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The position of the Republic has been fortified with the explicit affirmation found in this provision of the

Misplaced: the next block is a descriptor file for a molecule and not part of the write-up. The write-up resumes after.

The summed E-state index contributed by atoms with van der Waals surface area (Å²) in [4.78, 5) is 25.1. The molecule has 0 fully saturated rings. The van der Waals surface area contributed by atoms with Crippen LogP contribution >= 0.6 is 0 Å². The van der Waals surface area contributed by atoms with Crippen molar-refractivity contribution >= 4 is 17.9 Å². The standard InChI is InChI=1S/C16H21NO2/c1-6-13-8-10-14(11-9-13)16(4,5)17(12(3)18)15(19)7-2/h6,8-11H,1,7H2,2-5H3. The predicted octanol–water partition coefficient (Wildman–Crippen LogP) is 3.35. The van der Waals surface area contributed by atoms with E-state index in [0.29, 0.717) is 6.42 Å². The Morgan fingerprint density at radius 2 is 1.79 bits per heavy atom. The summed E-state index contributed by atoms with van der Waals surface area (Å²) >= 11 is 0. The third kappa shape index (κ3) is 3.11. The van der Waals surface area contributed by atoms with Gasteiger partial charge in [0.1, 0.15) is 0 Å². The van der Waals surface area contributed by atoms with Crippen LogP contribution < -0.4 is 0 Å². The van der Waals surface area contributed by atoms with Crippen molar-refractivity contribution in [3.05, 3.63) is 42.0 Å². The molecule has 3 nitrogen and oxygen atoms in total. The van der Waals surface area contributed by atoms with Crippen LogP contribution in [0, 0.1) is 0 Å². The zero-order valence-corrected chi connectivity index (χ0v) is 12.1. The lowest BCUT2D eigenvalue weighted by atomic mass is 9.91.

present Constitution: "The State may not be sued without its consent." "The doctrine of non-suability recognized in this jurisdiction even prior to the effectivity of the [1935] Constitution is a logical corollary of the positivist concept of law which, to para-phrase Holmes, negates the assertion of any legal right as against the state, in itself the source of the law on which such a right may be predicated. Nor is this all, even if such a principle does give rise to problems, considering the vastly expanded role of government enabling it to engage in business pursuits to promote the general welfare, it is not obeisance to the analytical school of thought alone that calls for its continued applicability. Nor is injustice thereby cause private parties. They could still proceed to seek collection of their money claims by pursuing the statutory remedy of having the Auditor General pass upon them subject to appeal to judicial tribunals for final adjudication. We could thus correctly conclude as we did in the cited Providence Washington Insurance decision: "Thus the doctrine of non-suability of the government without its consent, as it has operated in practice, hardly lends itself to the charge that it could be the fruitful parent of injustice, considering the vast and ever widening scope of state activities at present being undertaken. Whatever difficulties for private claimants may still exist, is, from an objective appraisal of all factors, minimal. In the balancing of interests, so unavoidable in the determination of what principles must prevail if government is to satisfy the public weal, the verdict must be, as it has been these so many years, for its continuing recognition as a fundamental postulate of constitutional law." [Switzerland General Insurance Co., Ltd. v. Republic of the Philippines]